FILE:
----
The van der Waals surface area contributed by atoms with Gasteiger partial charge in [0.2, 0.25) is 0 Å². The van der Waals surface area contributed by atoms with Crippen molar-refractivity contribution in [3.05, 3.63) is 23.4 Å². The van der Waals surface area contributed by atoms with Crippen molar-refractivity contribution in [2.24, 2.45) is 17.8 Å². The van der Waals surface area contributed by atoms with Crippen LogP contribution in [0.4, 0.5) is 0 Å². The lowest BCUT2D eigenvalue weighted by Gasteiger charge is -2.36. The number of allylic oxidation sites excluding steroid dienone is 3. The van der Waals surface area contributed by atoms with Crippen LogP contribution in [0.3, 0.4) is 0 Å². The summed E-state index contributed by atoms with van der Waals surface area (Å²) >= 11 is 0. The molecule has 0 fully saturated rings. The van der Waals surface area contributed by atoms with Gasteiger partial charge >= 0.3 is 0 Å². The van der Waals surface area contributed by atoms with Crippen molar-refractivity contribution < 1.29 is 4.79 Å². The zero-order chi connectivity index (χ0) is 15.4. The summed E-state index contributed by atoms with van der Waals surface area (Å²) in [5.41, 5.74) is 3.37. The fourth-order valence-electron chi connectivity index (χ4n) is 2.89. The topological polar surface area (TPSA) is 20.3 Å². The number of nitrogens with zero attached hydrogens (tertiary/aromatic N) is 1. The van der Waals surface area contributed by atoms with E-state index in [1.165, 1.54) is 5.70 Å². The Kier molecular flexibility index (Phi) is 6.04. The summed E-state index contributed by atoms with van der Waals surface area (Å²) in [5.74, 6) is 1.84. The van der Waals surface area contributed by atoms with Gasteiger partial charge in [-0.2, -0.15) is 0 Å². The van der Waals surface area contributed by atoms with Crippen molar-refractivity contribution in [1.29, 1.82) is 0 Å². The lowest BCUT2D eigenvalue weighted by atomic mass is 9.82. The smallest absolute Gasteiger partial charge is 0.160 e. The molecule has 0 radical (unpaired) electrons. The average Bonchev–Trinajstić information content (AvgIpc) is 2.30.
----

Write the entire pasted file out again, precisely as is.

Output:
The van der Waals surface area contributed by atoms with Gasteiger partial charge in [0.2, 0.25) is 0 Å². The van der Waals surface area contributed by atoms with Crippen molar-refractivity contribution in [3.05, 3.63) is 23.4 Å². The van der Waals surface area contributed by atoms with Crippen molar-refractivity contribution in [2.24, 2.45) is 17.8 Å². The van der Waals surface area contributed by atoms with Crippen LogP contribution in [0.4, 0.5) is 0 Å². The lowest BCUT2D eigenvalue weighted by Gasteiger charge is -2.36. The number of allylic oxidation sites excluding steroid dienone is 3. The van der Waals surface area contributed by atoms with Crippen LogP contribution in [0.3, 0.4) is 0 Å². The summed E-state index contributed by atoms with van der Waals surface area (Å²) >= 11 is 0. The molecule has 0 fully saturated rings. The van der Waals surface area contributed by atoms with Gasteiger partial charge >= 0.3 is 0 Å². The van der Waals surface area contributed by atoms with Crippen molar-refractivity contribution < 1.29 is 4.79 Å². The zero-order chi connectivity index (χ0) is 15.4. The summed E-state index contributed by atoms with van der Waals surface area (Å²) in [5.41, 5.74) is 3.37. The fourth-order valence-electron chi connectivity index (χ4n) is 2.89. The topological polar surface area (TPSA) is 20.3 Å². The number of nitrogens with zero attached hydrogens (tertiary/aromatic N) is 1. The van der Waals surface area contributed by atoms with E-state index in [1.165, 1.54) is 5.70 Å². The Kier molecular flexibility index (Phi) is 6.04. The summed E-state index contributed by atoms with van der Waals surface area (Å²) in [5.74, 6) is 1.84. The van der Waals surface area contributed by atoms with Gasteiger partial charge in [-0.2, -0.15) is 0 Å². The van der Waals surface area contributed by atoms with Crippen molar-refractivity contribution in [1.29, 1.82) is 0 Å². The lowest BCUT2D eigenvalue weighted by atomic mass is 9.82. The smallest absolute Gasteiger partial charge is 0.160 e. The molecule has 0 radical (unpaired) electrons. The average Bonchev–Trinajstić information content (AvgIpc) is 2.30.